They’ll also have expert content with skin care experts, makeup artists, and others leading the conversation. They will also have community content where people will also help them create better products by providing valuable contributions. âThey will serve not only as champions but also our tribe of #SmoothAF experts who will come back to us,â she adds.
The company intends to develop the educational content from January and plans to partner with platforms such as POPxo and iDiva which have its preferred target audience and also the sensitivity to understand the brand and co-create. content for her. It will soon launch the BSC Women’s Academy series. He recently published a large-scale campaign with Alaya F.
BSC products for women are available online and offline. Offline, they are available at department stores like Shopper’s Stop, modern commercial and medical chains like Apollo and MedPlus. But above all it has a large online audience and is available on its own website and on other platforms like Nykaa, Purpple, Amazon and Flipkart.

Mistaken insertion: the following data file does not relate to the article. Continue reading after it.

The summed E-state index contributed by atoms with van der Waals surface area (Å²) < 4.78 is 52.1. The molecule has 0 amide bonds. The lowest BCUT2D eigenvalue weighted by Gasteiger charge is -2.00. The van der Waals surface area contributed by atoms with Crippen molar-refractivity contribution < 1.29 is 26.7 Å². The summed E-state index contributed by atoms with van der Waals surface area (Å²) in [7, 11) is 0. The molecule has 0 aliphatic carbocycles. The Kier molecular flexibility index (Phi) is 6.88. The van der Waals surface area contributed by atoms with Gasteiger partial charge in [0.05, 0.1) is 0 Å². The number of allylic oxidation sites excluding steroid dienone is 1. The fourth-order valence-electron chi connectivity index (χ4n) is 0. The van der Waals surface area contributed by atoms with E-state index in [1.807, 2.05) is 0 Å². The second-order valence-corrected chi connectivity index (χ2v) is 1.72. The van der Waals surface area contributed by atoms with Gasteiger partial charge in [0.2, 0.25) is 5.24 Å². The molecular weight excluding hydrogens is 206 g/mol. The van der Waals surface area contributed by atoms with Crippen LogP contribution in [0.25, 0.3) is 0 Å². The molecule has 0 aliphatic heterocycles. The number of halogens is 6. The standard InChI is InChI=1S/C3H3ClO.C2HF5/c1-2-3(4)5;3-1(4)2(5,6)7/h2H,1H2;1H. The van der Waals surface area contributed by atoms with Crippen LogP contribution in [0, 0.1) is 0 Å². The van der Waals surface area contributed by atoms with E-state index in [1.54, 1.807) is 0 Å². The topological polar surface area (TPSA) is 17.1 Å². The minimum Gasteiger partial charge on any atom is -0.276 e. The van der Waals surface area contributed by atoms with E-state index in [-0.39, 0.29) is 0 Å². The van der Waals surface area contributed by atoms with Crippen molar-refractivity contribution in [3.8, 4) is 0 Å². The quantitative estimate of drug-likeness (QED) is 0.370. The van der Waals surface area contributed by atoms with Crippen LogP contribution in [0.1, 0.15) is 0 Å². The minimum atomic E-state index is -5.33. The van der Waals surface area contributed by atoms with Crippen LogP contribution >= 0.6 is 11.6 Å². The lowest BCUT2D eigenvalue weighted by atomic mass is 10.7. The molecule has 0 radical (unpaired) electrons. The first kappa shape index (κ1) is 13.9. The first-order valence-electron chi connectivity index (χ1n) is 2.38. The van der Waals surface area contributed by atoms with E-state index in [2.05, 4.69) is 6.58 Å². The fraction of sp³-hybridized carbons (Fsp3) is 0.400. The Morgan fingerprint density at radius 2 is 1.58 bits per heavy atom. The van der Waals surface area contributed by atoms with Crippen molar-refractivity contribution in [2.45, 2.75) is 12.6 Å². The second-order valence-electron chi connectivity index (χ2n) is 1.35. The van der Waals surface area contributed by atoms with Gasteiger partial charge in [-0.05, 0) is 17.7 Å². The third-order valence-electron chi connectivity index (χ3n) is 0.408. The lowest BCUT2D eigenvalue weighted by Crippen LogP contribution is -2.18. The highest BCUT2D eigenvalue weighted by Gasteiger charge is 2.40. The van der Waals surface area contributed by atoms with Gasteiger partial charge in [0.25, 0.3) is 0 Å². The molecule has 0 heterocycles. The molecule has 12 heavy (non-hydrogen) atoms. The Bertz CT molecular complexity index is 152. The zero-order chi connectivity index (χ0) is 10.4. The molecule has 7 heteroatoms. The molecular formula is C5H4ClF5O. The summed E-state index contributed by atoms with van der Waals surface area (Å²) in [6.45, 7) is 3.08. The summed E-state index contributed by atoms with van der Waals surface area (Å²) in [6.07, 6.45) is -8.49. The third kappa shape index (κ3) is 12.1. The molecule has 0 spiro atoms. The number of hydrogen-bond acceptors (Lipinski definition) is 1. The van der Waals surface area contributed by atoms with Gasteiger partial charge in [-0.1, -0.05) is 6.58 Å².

Currently, the brand offers a complete shaving regime: shaving foam, razor and aftershave. It also offers other products such as depilatory creams, facial razors and trimmers. This puts it in the same space as brands like Gillette Venus and Veet. Even The Woman’s Company has razors. But no brand owns the end-to-end space. That is, they all specialize in one of the subcategories and not all of them. BSC Women wants to become this brand. Jain aims for BSC Women to have a 20-30% share in all subcategories within a year.
âWe want to be the brand women think of when it comes to hair removal, however they do it. Hair removal is an occasion-based thing. Women are not a wax person or a shave person. We can be 60% wax or 30% in the salon. Over time, people will shift more from service to product, but we won’t completely replace salons. Visits to the show can be reduced and limited to special occasions, âshe adds.
Earlier this year, consumer goods major Reckitt Benckiser, owner of Veet, led a 45 crore fundraiser at the company.